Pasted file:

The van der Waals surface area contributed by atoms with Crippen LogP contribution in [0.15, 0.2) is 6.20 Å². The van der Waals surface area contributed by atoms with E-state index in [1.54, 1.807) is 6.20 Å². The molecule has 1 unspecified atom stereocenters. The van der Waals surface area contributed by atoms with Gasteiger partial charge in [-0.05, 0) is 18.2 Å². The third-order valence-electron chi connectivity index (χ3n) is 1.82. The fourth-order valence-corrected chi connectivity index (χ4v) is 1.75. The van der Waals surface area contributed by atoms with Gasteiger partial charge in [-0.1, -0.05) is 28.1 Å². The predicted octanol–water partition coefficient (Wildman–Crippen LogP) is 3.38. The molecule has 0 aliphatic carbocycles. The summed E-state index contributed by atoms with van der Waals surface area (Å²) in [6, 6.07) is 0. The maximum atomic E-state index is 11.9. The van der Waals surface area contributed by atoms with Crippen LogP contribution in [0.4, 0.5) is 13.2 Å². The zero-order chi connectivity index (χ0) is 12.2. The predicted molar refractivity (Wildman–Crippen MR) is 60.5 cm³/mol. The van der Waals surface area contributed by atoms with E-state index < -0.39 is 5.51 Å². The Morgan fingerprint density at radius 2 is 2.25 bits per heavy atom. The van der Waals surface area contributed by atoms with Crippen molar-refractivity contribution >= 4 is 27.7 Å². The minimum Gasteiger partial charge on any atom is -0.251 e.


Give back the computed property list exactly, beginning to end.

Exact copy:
The van der Waals surface area contributed by atoms with Crippen LogP contribution in [0.15, 0.2) is 6.20 Å². The van der Waals surface area contributed by atoms with E-state index in [1.54, 1.807) is 6.20 Å². The molecule has 1 unspecified atom stereocenters. The van der Waals surface area contributed by atoms with Gasteiger partial charge in [-0.05, 0) is 18.2 Å². The third-order valence-electron chi connectivity index (χ3n) is 1.82. The fourth-order valence-corrected chi connectivity index (χ4v) is 1.75. The van der Waals surface area contributed by atoms with Gasteiger partial charge in [-0.1, -0.05) is 28.1 Å². The predicted octanol–water partition coefficient (Wildman–Crippen LogP) is 3.38. The molecule has 0 aliphatic carbocycles. The summed E-state index contributed by atoms with van der Waals surface area (Å²) in [6, 6.07) is 0. The maximum atomic E-state index is 11.9. The van der Waals surface area contributed by atoms with Crippen LogP contribution in [0.4, 0.5) is 13.2 Å². The zero-order chi connectivity index (χ0) is 12.2. The predicted molar refractivity (Wildman–Crippen MR) is 60.5 cm³/mol. The van der Waals surface area contributed by atoms with E-state index < -0.39 is 5.51 Å². The Morgan fingerprint density at radius 2 is 2.25 bits per heavy atom. The van der Waals surface area contributed by atoms with Crippen molar-refractivity contribution >= 4 is 27.7 Å². The minimum Gasteiger partial charge on any atom is -0.251 e.